Of course it was Greggo that found her. Even though he missed the day Emily got stuck outside thanks to his pressure suit failing the checkout, he put in more vacuum time than anyone else on the E&PP gang. And he was harder on his gear than any ten other guys -- but he got results.
Still, it was the kind of thing nobody expects: a dead body on the hull. There's no procedure for it.
Rumor spread across the Lupine at the usual speed. It took longer to reach me because I was fretting over our upcoming Triennial Inspection, not at all fun despite being a little less than a make or break matter (not to mention both annual and random) than they were prior to the Arrangement. These days, a retired Space Force engineering officer comes about and spends a week going over the 'Drive, control systems and related widgetry, while his equally-retired counterparts check out Power and Environment & Physical Plant; at the conclusion of it, we get a checklist and whatever's not up to spec must be put right. In the bad old days, right after privatization, there would have been fines and Official Reprimands and worse for any deviation; and they tell me it was even rougher when Space Force ran the whole shootin' match. Still, I had checklists of my own, a long list of we'll-clean-it-up-laters to put right and a deadline thirty days earlier than I had thought. So I was just the least busy and fixing to become more so.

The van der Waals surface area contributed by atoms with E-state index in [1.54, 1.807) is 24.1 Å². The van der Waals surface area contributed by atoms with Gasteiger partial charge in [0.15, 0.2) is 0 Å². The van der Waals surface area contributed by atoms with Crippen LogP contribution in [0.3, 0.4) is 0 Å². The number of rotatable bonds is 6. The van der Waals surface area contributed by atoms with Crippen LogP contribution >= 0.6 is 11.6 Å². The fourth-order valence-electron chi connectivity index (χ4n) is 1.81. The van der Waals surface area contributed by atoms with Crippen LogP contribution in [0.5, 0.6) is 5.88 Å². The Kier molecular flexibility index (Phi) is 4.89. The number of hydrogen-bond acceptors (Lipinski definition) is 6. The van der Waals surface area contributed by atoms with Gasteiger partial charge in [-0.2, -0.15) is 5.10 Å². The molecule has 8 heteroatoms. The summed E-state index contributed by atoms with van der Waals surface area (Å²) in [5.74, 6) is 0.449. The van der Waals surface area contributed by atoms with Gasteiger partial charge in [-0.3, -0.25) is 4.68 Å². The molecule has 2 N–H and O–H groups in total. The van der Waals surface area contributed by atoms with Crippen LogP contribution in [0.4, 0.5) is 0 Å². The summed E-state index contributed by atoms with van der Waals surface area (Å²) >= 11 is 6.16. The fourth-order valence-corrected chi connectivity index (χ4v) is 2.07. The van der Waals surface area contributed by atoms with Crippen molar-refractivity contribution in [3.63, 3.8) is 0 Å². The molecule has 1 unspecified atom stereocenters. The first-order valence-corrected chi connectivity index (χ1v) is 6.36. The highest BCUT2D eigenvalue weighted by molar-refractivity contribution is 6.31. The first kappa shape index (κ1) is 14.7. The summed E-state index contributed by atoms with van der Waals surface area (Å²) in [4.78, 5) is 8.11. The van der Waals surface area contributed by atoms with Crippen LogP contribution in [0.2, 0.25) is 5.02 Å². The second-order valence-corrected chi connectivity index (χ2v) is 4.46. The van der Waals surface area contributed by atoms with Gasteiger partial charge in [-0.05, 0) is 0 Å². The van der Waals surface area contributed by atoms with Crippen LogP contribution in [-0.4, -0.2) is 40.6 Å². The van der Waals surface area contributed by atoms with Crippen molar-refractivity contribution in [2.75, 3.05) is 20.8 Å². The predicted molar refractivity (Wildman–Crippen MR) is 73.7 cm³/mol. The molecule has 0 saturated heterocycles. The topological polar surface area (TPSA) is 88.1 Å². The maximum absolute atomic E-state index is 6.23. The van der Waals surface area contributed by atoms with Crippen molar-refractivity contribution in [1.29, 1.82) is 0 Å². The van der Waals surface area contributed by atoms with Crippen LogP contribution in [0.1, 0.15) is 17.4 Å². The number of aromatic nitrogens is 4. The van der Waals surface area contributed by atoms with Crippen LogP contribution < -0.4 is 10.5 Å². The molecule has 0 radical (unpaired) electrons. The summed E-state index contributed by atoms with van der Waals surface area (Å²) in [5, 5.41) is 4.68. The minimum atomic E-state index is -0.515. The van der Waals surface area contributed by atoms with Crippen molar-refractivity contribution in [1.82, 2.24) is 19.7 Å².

News of the appalling find derailed that train of thought for me but as the Chief pointed out, it was not Engineering's problem. This, as it turned out, was wishful thinking; but neither of us knew it at the time.
(TO BE CONTINUED)
CHICAGO RAILROAD FAIR, 1948
2 days ago